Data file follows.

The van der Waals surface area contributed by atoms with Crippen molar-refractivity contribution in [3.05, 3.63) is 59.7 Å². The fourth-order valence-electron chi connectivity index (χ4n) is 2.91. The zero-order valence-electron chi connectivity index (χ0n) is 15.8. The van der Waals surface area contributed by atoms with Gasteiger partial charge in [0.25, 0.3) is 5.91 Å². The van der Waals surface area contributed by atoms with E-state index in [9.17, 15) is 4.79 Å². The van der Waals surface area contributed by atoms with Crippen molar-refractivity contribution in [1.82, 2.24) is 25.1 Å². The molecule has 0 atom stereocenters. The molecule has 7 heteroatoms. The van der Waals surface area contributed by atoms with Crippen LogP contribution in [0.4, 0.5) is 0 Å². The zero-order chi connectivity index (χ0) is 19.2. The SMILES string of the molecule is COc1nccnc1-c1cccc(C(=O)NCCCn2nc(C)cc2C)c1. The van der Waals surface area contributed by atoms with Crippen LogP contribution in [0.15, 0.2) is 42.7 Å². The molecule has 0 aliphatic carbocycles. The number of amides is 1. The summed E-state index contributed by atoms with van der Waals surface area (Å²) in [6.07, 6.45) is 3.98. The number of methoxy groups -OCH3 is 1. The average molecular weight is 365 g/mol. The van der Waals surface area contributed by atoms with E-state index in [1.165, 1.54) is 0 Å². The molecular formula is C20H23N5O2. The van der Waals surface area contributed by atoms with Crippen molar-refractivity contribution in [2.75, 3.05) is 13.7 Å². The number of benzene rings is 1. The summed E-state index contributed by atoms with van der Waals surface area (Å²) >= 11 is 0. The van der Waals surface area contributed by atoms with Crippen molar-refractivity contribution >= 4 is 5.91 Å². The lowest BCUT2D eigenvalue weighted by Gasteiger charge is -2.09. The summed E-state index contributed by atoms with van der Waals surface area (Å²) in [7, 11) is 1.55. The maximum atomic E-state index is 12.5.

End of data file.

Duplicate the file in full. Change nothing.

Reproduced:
The van der Waals surface area contributed by atoms with Crippen molar-refractivity contribution in [3.05, 3.63) is 59.7 Å². The fourth-order valence-electron chi connectivity index (χ4n) is 2.91. The zero-order valence-electron chi connectivity index (χ0n) is 15.8. The van der Waals surface area contributed by atoms with Gasteiger partial charge in [0.25, 0.3) is 5.91 Å². The van der Waals surface area contributed by atoms with E-state index in [9.17, 15) is 4.79 Å². The van der Waals surface area contributed by atoms with Crippen molar-refractivity contribution in [1.82, 2.24) is 25.1 Å². The molecule has 0 atom stereocenters. The molecule has 7 heteroatoms. The van der Waals surface area contributed by atoms with Crippen LogP contribution in [0.4, 0.5) is 0 Å². The zero-order chi connectivity index (χ0) is 19.2. The SMILES string of the molecule is COc1nccnc1-c1cccc(C(=O)NCCCn2nc(C)cc2C)c1. The van der Waals surface area contributed by atoms with Crippen LogP contribution in [0.15, 0.2) is 42.7 Å². The molecule has 0 aliphatic carbocycles. The number of amides is 1. The summed E-state index contributed by atoms with van der Waals surface area (Å²) in [6.07, 6.45) is 3.98. The number of methoxy groups -OCH3 is 1. The average molecular weight is 365 g/mol. The van der Waals surface area contributed by atoms with E-state index in [1.165, 1.54) is 0 Å². The molecular formula is C20H23N5O2. The van der Waals surface area contributed by atoms with Crippen molar-refractivity contribution in [2.75, 3.05) is 13.7 Å². The number of benzene rings is 1. The summed E-state index contributed by atoms with van der Waals surface area (Å²) >= 11 is 0. The van der Waals surface area contributed by atoms with Crippen molar-refractivity contribution >= 4 is 5.91 Å². The lowest BCUT2D eigenvalue weighted by Gasteiger charge is -2.09. The summed E-state index contributed by atoms with van der Waals surface area (Å²) in [7, 11) is 1.55. The maximum atomic E-state index is 12.5.